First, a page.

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C. Suetonius Tranquillus, The Lives of the Caesars (ed. Alexander Thomson) 54 0 Browse Search
C. Suetonius Tranquillus, The Lives of the Caesars (ed. Alexander Thomson) 46 0 Browse Search
Polybius, Histories 16 0 Browse Search
C. Suetonius Tranquillus, The Lives of the Caesars (ed. Alexander Thomson) 12 0 Browse Search
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C. Suetonius Tranquillus, The Lives of the Caesars (ed. Alexander Thomson) 4 0 Browse Search
Cornelius Tacitus, The Life of Cnæus Julius Agricola (ed. Alfred John Church, William Jackson Brodribb) 2 0 Browse Search
Cornelius Tacitus, A Dialogue on Oratory (ed. Alfred John Church, William Jackson Brodribb) 2 0 Browse Search
P. Ovidius Naso, Art of Love, Remedy of Love, Art of Beauty, Court of Love, History of Love, Amours (ed. various) 2 0 Browse Search
Titus Livius (Livy), History of Rome, books 1-10 (ed. Rev. Canon Roberts) 2 0 Browse Search
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C. Suetonius Tranquillus, Divus Augustus (ed. Alexander Thomson), chapter 61 (search)
ed, conceived once, but miscarried. He gave his daughter Julia in the first instance to Marcellus, his sister's son, who had just completed his minority; and, after his death, to Marcus Agrippa, having prevailed with his sister to yield her son-in-law to his wishes; for at that time Agrippa was married to one of the Marcellas, and had children by her. Agrippa dying also, he for a long time thought of several matches for Julia in even the equestrian order, and at last resolved upon selecting Tiberius for his step-son; and he obliged him to part with his wife at that time pregnant, and who had already brought him a child. Mark Antony writes, "That he first contracted Julia to his son, and afterwards to Cotiso, king of Getae,He is mentioned by Horace: Occidit Daci Cotisonis agimen. Ode 8, b. iii. Most probably Antony knew the imputation to be unfounded, and made it for the purpose of excusing his own marriage with Cleopatra; demanding at the same time the king's daughter in marriage for
C. Suetonius Tranquillus, Divus Augustus (ed. Alexander Thomson), chapter 70 (search)
In other matters, it appears that he was moderate in his habits, and free from suspicion of any kind of vice. He lived at first near the Roman Forum, above the Ring-maker's Stairs, in a house which had once been occupied by Calvus the orator. He afterwards moved to the Palatine Hill, where he resided in a small houseEnlarged by Tiberius and succeeding emperors. The ruins of the palace of the Caesars are still seen on the Palatine. belonging to Hortensius, no way remarkable either for size or ornament; the piazzas being but small, the pillars of Alban stone, Probably travertine, a soft limestone, from the Alban Mount, which was, therefore, cheaply procured and easily worked. and the rooms without any thing of marble, or fine paving. He continued to use the same bed-chamber, both winter and summer, during forty years:It was usual among the Romans to have separate sets of apartments for summer and winter use, according to their exposure to the sun. for though he was sensible that the ci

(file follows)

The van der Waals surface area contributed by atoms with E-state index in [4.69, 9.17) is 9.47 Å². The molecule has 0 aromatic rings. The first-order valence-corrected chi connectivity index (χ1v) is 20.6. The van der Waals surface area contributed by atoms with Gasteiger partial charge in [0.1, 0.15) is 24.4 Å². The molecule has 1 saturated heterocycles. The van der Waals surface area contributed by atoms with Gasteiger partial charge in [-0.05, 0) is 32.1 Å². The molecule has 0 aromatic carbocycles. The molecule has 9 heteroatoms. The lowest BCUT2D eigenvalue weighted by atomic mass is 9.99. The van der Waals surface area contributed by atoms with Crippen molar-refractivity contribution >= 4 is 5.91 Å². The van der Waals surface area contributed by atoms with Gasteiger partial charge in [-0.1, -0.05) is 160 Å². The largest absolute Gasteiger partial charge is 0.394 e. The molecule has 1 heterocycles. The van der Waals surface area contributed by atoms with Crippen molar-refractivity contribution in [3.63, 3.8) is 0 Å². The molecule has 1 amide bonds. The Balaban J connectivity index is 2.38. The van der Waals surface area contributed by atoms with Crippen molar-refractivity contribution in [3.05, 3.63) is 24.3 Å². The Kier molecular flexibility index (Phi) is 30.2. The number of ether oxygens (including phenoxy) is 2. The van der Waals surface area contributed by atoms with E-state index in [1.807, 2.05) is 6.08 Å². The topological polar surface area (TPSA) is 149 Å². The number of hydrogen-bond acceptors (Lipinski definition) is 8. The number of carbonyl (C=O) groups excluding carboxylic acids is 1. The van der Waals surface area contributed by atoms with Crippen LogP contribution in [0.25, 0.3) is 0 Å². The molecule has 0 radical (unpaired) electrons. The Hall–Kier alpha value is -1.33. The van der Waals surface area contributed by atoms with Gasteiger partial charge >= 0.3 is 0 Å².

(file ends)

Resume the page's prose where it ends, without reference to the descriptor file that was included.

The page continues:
C. Suetonius Tranquillus, Divus Augustus (ed. Alexander Thomson), chapter 74 (search)
ome places as Adam's fig. We have gathered them, in those climates, of the latter crop, as late as the month of November. He did not wait for supper, but took food at any time, and in any place, when he had an appetite. The following passages relative to this subject, I have transcribed from his letters. " I ate a little bread and some small dates, in my carriage." Again. " In returning home from the palace in my litter, I ate an ounce of bread, and a few raisins." Again.. "No Jew, my dear Tiberius, ever keeps such strict fast upon the Sabbath,Sabbatis jejunium. Augustus might have been better informed of the Jewish rites, from his familiarity with Herod and otlers; for it is certain that their sabbath was not a day of fasting. Justin, however, fell into the same error: he says, that Moses appointed the sabbath-day to be kept for ever by the Jews as a fast, in memory of their fasting for seven days in the deserts of Arabia, xxxvi. 2. 14. But we find that there was a weekly fast among
C. Suetonius Tranquillus, Divus Augustus (ed. Alexander Thomson), chapter 98 (search)
he priests of the principal colleges. One likewise proposed to transfer the name of August to September, because he was born in the latter, but died in the former. Another moved, that the whole period of time, from his birth to his death, should be called the Augustan age, and be inserted in the calendar under that title. But at last it was judged proper to be moderate in the honours paid to his memory. Two funeral orations were pronounced in his praise, one before the temple of Julius, by Tiberius; and the other before the rostra, under the old shops, by Drusus, Tiberius's son. The body was then carried upon the shoulders of senators into the Campus Martius, and there burnt. A man of pretorian rank affirmed upon oath, that he saw his spirit ascend from the funeral pile to heaven. The most distinguished persons of the equestrian order, bare-footed, and with their tunics loose, gathered up his relics,Dio tells us that the devoted Livia joined with the knights in this pious office, whic
C. Suetonius Tranquillus, Divus Augustus (ed. Alexander Thomson), chapter 99 (search)